Someone asked me if I had been going to church my entire life. I replied, “Not yet.” I can tell you this though, I began attending church approximately 9-months before I was born, and I’m still going. My mother believed we should go to Sunday School and church on Sundays, unless we were either dead or within close proximity of it! If I stayed home sick, Mama made sure I stayed sick all day. No miraculous recoveries were allowed right after lunch. I can’t remember ever asking, “Are we going to church today?” We were. With the exception of a period of time in my older-teenage years, and now for several months during the coronavirus shutdown, I’ve been in church. I hope to continue for the rest of my days. Almost all my adult life has been spent in some type of ministry. I have often been like that guy who said, “I went to church every time the doors were open…and often I was the one who opened them!” I must say, due to the shutdown, I not only missed corporate worship, but I also missed being with the church. I was so, “Glad when they said unto me, let us go unto the house of the Lord.”

I am concerned. As we are scrambling to get our lives back to normal, many don’t seem to be scrambling quite as much to get back to church. While it seems that most churches are meeting again, at least on Sunday mornings, many of their members seem to have missed the announcement. Attendance has fallen off so much in some churches that they aren’t going to survive. Many small congregations were struggled before the shutdown. Even smaller attendance will push some of them on over the edge.

Some parishioners may have decided they don’t need to go back, but I think many have simply fallen out of the habit of going. Now you may be thinking that worshiping together should be more than a habit. I agree, but having said that, the simple act of getting up, getting ready, and going is habit forming. We indeed are creatures of habit. Some of those habits are bad ones, and some of them are good ones. Probably all of us, myself included, have a few habits we would do well to lose. They say, confession is good for the soul, so here goes mine – I like food too much. I am like the guy who said his favorite indoor sport is eating. We often joke about this problem, but it does cause problems.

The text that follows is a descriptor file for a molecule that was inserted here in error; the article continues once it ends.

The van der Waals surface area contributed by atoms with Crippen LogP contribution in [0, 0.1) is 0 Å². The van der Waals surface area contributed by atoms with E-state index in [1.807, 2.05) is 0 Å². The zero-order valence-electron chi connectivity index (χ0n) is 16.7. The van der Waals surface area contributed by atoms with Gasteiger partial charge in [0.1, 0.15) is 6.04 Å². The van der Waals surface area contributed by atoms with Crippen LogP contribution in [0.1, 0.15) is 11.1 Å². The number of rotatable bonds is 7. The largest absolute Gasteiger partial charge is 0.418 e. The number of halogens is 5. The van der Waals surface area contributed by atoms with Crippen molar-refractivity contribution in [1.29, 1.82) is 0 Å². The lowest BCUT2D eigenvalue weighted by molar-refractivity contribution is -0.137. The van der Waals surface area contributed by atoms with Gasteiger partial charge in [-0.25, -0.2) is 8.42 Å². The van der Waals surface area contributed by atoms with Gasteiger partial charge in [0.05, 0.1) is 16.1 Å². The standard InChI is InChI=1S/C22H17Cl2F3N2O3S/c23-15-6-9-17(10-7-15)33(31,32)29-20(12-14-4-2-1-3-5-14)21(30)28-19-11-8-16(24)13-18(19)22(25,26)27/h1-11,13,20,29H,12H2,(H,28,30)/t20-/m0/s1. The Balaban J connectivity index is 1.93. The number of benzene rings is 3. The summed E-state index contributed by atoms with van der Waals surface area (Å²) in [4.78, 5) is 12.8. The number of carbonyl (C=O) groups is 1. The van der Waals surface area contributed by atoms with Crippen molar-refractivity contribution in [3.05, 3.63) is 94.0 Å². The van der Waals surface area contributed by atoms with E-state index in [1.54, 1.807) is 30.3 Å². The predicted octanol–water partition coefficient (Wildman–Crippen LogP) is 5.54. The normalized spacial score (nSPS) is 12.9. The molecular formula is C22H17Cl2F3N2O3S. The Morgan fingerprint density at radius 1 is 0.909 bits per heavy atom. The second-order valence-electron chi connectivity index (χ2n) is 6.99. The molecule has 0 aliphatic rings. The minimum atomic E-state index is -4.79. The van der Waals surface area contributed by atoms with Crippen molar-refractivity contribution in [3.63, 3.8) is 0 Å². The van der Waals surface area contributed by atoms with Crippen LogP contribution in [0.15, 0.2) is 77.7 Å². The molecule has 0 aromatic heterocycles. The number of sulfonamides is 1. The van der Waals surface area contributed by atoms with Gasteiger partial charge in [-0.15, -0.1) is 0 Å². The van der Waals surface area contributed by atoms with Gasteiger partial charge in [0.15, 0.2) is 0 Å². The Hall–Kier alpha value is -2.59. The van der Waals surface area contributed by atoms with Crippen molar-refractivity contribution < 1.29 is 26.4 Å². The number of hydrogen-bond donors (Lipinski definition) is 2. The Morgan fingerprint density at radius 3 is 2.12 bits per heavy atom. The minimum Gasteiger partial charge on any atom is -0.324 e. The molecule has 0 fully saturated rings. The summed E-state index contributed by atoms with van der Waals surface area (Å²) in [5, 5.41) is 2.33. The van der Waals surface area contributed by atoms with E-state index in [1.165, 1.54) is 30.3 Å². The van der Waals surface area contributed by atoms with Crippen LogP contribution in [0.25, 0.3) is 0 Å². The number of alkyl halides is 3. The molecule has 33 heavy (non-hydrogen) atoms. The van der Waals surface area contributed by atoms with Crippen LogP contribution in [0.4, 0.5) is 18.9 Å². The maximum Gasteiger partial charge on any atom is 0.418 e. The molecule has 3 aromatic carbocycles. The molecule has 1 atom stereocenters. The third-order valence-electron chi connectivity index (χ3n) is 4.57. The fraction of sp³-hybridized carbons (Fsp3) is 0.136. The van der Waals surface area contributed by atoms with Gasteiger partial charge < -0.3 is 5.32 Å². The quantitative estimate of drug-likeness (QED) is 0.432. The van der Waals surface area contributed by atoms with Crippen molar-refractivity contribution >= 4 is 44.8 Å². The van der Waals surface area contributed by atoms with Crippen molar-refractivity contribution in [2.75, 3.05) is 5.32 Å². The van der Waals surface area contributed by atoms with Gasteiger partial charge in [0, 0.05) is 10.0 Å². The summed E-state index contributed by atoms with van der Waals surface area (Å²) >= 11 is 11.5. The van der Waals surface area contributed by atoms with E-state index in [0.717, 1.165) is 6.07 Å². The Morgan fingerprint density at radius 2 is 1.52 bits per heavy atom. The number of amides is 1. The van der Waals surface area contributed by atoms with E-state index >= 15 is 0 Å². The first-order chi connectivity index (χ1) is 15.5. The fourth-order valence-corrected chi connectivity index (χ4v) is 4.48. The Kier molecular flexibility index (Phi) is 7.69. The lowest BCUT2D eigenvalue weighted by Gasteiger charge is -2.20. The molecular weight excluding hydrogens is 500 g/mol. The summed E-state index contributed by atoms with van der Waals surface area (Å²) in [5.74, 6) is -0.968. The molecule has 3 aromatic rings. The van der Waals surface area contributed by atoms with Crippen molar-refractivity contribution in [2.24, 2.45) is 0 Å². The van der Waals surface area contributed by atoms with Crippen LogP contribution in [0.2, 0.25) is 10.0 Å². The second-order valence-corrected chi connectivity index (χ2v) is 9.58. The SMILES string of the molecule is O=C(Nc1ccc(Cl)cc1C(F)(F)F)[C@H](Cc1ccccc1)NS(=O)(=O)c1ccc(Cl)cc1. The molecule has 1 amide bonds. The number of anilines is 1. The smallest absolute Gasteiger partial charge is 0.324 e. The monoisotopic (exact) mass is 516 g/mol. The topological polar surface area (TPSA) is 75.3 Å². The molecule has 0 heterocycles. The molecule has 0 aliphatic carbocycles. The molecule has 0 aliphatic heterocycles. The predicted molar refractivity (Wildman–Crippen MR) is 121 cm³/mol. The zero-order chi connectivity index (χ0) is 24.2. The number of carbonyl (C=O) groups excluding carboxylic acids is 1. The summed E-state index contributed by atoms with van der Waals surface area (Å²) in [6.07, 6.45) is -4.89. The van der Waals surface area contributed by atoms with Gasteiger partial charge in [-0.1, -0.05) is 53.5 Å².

We also have good habits, like brushing our teeth and good hygiene. Going to work is a good habit, but it also a necessity, unless we are retired, wealthy, or disabled. Going to church is a good habit, but some do not see this habit as a necessity. I’ve often been told by others, “I don’t need to go to church.” I must disagree. I believe much like good hygiene improves our physical well-being, worshiping with other Christians is good for our spiritual health. Dr. Tom Rainer, at, stated that it takes 6 weeks to create a habit. He went on to say that it will take an intentional strategy to see the return of church members and new guests. I believe the church, as well as individuals, must make a disciplined effort to get back in the good habit of church attendance. As the Bible says, “Let us not forsake the assembling of ourselves together, as is the manner of some.” (Hebrews 10:25)

— Bill King is a native of Rainsville, where he and his wife graduated from Plainview High School. King is a director of missions in Opelika, a writer, musician and author. His column appears in the Times-Journal Tuesday edition. Visit for more information.

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